Trump, now the presumptive Republican presidential nominee, organized a nationally televised fundraiser for veterans’ causes in Des Moines on Jan. 28. That night, Trump said he had raised $6 million, including the gift from his own pocket.

    “Donald Trump gave $1 million,” he said then.

    As recently as last week, Trump’s campaign manager had insisted that the mogul had already given that money away. But that was false: Trump had not.

    And CBS News reported that much of the money that was donated was dated “May 24, the day The Washington Post published the story questioning whether he had distributed all of the money."

  • STUDY: Sunday Shows Less Likely Than Weekday Competitors To Discuss Poverty

    Fox News Talks A Lot About Inequality And Poverty, But Promotes Policies That Would Make The Problems Worse

    ››› ››› CRAIG HARRINGTON

    In the first quarter of 2016, prime-time and evening weekday news programs on the largest cable and broadcast outlets mentioned poverty during roughly 55 percent of their discussions of economic inequality in the United States. During the same time period, Sunday political talk shows mentioned poverty in only 33 percent of discussions of economic inequality.

  • If We Follow Bill O'Reilly's Logic, Only Trump Sycophants Can Cover Trump

    Blog ››› ››› CRISTINA LOPEZ

    According to Fox's Bill O'Reilly, feminist journalists should not be allowed to report on Donald Trump because “Trump is the antithesis” of feminism. By O’Reilly’s standard, any journalist Trump may have offended would be disqualified from reporting on the presumptive Republican presidential nominee.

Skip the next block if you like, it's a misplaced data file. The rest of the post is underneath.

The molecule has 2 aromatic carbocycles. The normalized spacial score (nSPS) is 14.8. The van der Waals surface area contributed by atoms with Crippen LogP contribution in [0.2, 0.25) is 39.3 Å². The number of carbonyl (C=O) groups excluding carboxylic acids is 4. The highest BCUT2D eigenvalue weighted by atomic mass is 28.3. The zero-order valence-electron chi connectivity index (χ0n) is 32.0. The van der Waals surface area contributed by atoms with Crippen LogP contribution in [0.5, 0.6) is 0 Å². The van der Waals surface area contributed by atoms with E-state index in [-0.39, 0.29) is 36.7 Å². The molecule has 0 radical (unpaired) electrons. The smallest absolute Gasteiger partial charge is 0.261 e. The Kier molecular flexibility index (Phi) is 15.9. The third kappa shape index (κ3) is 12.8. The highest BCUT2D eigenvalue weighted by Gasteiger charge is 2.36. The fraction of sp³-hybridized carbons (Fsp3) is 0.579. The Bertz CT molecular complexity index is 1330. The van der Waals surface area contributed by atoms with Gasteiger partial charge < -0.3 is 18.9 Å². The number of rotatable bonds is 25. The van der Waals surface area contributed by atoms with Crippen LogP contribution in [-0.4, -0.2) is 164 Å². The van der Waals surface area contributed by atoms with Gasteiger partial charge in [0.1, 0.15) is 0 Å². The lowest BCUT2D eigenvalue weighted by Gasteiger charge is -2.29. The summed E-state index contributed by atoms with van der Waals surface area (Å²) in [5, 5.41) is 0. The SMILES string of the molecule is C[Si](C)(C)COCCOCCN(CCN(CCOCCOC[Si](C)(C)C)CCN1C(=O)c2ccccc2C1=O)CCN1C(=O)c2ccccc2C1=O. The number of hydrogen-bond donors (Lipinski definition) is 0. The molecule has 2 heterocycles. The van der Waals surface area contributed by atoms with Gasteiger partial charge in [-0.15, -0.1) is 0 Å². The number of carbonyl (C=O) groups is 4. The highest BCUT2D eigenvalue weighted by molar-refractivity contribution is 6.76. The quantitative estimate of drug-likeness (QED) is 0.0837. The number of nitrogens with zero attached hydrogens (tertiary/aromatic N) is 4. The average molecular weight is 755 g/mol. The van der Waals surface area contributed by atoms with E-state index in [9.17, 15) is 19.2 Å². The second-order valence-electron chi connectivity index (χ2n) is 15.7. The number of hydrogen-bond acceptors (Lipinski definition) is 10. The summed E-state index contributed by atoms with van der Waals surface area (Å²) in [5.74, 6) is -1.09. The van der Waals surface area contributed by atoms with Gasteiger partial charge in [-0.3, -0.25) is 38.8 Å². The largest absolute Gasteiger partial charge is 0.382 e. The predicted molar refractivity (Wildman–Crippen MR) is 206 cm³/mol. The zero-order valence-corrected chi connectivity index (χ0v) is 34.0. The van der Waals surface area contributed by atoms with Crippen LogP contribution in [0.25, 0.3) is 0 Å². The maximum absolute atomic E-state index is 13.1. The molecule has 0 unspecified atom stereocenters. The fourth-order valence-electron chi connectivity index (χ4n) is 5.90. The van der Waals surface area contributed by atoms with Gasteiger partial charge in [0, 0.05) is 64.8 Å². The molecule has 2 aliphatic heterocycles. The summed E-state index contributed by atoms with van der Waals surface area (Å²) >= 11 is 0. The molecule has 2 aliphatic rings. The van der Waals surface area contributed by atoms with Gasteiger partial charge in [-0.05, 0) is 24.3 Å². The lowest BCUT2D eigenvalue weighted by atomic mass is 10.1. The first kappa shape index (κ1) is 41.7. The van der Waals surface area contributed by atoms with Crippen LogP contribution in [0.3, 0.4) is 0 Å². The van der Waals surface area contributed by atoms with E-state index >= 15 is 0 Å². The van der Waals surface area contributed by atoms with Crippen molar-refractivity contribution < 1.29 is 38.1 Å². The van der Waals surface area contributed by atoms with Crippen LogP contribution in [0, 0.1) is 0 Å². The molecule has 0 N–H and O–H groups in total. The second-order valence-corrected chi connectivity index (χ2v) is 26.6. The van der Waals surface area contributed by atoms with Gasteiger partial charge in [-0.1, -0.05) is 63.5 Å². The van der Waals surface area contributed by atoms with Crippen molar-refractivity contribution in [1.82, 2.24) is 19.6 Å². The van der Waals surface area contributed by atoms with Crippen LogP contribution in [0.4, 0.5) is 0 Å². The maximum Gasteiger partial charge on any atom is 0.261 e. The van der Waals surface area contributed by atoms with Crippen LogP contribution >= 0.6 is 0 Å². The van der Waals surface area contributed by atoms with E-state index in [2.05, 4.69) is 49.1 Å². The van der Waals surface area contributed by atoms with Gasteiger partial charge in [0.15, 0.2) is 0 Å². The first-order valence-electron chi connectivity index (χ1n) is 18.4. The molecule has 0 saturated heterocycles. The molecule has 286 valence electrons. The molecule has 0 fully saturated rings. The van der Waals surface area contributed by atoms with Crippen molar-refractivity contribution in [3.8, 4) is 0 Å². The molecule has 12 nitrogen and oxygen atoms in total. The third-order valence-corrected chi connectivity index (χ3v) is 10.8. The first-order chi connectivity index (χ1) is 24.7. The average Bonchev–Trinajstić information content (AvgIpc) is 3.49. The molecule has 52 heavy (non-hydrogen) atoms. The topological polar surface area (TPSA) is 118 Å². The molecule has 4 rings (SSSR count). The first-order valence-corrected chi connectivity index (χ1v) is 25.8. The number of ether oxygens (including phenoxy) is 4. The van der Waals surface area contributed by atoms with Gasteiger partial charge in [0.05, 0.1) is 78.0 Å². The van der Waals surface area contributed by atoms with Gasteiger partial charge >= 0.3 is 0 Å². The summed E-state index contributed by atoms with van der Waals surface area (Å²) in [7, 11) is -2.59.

On the May 17 edition of Fox News' The O'Reilly Factor, host Bill O'Reilly speculated on whether "the national media can cover Trump with any fairness," suggesting that editors should not let feminist journalists report on Trump because his past in the beauty pageant world would bias feminists against him (emphasis added):

    BILL O'REILLY: She is a feminist. Trump is a beauty contestant purveyor. Do you let a feminist report on a beauty contestant person who is now turned politician?

    [...]

    O’REILLY: Wait, wait. If I'm an editor and I know there is a feminist woman in my newsroom who is brilliant, because I think this woman is an excellent reporter, I don't let her report on a guy like Trump because Trump is the antithesis of that. And so I don't want any margin of error here. There are plenty of reporters who can do the story. Do you not see that?

    Based on O'Reilly's logic, anyone who has reasons to find Trump's positions problematic is unfit to cover him. This standard disqualifies a lot of people:

    • Trump has referred to Mexican immigrants as rapists and drug dealers, so they’re out.
    • Trump sent a culturally offensive tweet featuring a taco bowl on Cinco de Mayo, so Hispanics would be disqualified from covering him.
    • Trump's proposal to ban all Muslims from entering the U.S. means Muslims can't cover him fairly.
    • Trump derided John McCain's status as a war hero because Trump likes "people who weren't captured." So cross off all the journalists who have been captured in conflict zones.
    • Since Trump suggested that women who have had abortions deserved "some form of punishment," any journalist who has had an abortion would be eliminated.
    • Trump mocked a disabled reporter with a congenital joint condition, so any journalist with a disability is off the list.